A good laugh and a general readiness to proceed with the game cut my monologue short. Ridiculous as it was, though, I was ready to continue. The matter was one to which I had given some thought. Indeed, my work presents an interesting testing ground for a few of the ideas surrounding the Hodge Conjecture, and in particular seems to invite a heuristic argument whereby it could be used to furnish a counter-example to the conjecture. I’ll explain this mathematical daydream, and how it can be ultimately debunked. Continue reading

The Valley

This article is part of a series on Complex Algebraic Geometry. See also:
1. The Hardest Conjecture; 2. The Valley; 3. A Mathematical Daydream

“I see a massive valley before me. The only question is… Should I cross it?”

This is how, about three years ago, and living in Moscow, I posed to a friend the dilemma of whether I should attend graduate school for math.

The analogy held up well. I often envisioned my progress through the program in terms of the same imposing valley. “The brambles are getting so thick, at this depth, that the light which once flowed liberally from the surface is becoming damp and attenuated,” I once thought, as I entered the later stages of the notorious first-year program in algebra and analysis. “I’m so far from charted land that I’m encountering species wholly unknown to the outside world,” I thought later, during my second year – as I first began to encounter Hodge Theory – envisioning passing into a dark forest where marvelous, strange creatures chirped and glowed.

Once in while I’d perceive myself on an unexpected trail towards a promising discovery. “It’s as if I’ve glimpsed light on the other side much earlier than I had anticipated,” I’d think.

The analogy seems to have lost some of its power now. I’ve made my way to the other side, sure. But much of the valley remains unexplored – by me or by anyone else. Continue reading

The Hardest Conjecture

This article is part of a series on Complex Algebraic Geometry. See also:
1. The Hardest Conjecture; 2. The Valley; 3. A Mathematical Daydream

Among the so-called Millenium Prize Problems – seven notoriously difficult mathematical problems, each open for decades, and each now carrying, courtesy of the Clay Mathematics Institute, a million-dollar prize – Kieth J. Devlin places the Hodge Conjecture last. “[A]n author should delay as long as possible introducing anything is likely to make his reader give up in despair,” Devlin writes in his book, The Millennium Problems: The Seven Greatest Unsolved Mathematical Puzzles of our Time. “There is no… path even to the problem’s front door.”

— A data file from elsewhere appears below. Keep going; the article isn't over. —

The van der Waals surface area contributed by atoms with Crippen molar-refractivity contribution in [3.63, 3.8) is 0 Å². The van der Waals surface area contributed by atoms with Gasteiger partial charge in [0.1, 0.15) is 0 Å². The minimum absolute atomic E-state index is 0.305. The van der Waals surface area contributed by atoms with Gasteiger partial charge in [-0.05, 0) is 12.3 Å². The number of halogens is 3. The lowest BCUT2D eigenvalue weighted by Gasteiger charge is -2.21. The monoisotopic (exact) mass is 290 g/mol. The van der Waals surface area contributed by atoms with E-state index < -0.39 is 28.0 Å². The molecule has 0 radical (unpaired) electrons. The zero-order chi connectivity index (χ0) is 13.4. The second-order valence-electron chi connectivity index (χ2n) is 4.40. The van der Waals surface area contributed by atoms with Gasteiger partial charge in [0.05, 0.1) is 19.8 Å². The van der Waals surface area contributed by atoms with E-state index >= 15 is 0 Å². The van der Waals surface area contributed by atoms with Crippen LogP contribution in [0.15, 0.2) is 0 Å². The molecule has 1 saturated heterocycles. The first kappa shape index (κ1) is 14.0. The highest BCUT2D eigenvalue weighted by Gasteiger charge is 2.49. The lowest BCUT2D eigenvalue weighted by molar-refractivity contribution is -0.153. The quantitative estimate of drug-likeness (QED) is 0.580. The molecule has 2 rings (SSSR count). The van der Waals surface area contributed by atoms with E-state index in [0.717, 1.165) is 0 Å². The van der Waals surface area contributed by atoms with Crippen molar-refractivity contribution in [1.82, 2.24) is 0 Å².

The Hodge Conjecture fascinated me even before I began studying mathematics. Its sheer inscrutability surely played a role. I sensed, behind the incomprehensible words and symbols of its Wikipedia page, a bafflingly deep, and coherent, world. I had to understand.

The problem’s formidability was only partly to blame. This world – which I envisioned – was not just expansive, but beautiful. I perceived, there, something like Dante’s “music of the heavenly spheres”.

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French artist Gustave Doré’s depictions of Dante’s Paradise.

My graduate study has taken me into a field of math relatively close to that which the Hodge Conjecture occupies. As I’ve explored the rich foothills of this towering mountain, its peak has become even more stunning and mysterious.

I will try to explain the conjecture to this blog’s lay readers. Continue reading

Game of Theorems

This article is part of a series on The Structure of Theorems. See also:
1. Theorems’ Almanack; 2. The Greatest Theorem; 3. Game of Theorems

Few (currently) practicing mathematicians – in my experience – deign to concern themselves with issues surrounding set theory and the foundations of mathematics. In these areas reside the very definitions upon which the rest of our discipline rests; in any case, our discipline proceeds nonetheless, despite its practitioners’ regrettable ignorance. Mathematicians are pragmatic people. In 1949, Bourbaki – perhaps apprehending a subtle need to defend itself – titled a paper Foundations of Mathematics for the Working Mathematician [1].

This state of affairs, unfortunate as it is, explains the surprise and intrigue I often feel when I take time to explore foundational issues. The definition of the so-called Axiom of Determinacy particularly struck me. This set-theoretic axiom is formulated in terms of a certain type of two-player game – an infinite sequential game, in fact, in which two players take turns playing integers, leading ultimately to a sequence of integers of infinite length. The axiom (indeed, it’s something we might choose to suppose) states that every such game – that is, every choice of a victory set, a distinguished collection of possible infinite sequences whose members define the winning outcomes for the first player – is determined, in the sense that one player or the other in the game has a dominant strategy.

I’ll explain these terms below. The important thing, here, is that this mathematical property is defined by the existence of dominant strategies for a certain class of two-player games. This intrusion of an apparently economic, or game-theoretic, notion – that of the two-player game – into mathematics surprised me.

This intrusion, in retrospect, should have been less than surprising. Continue reading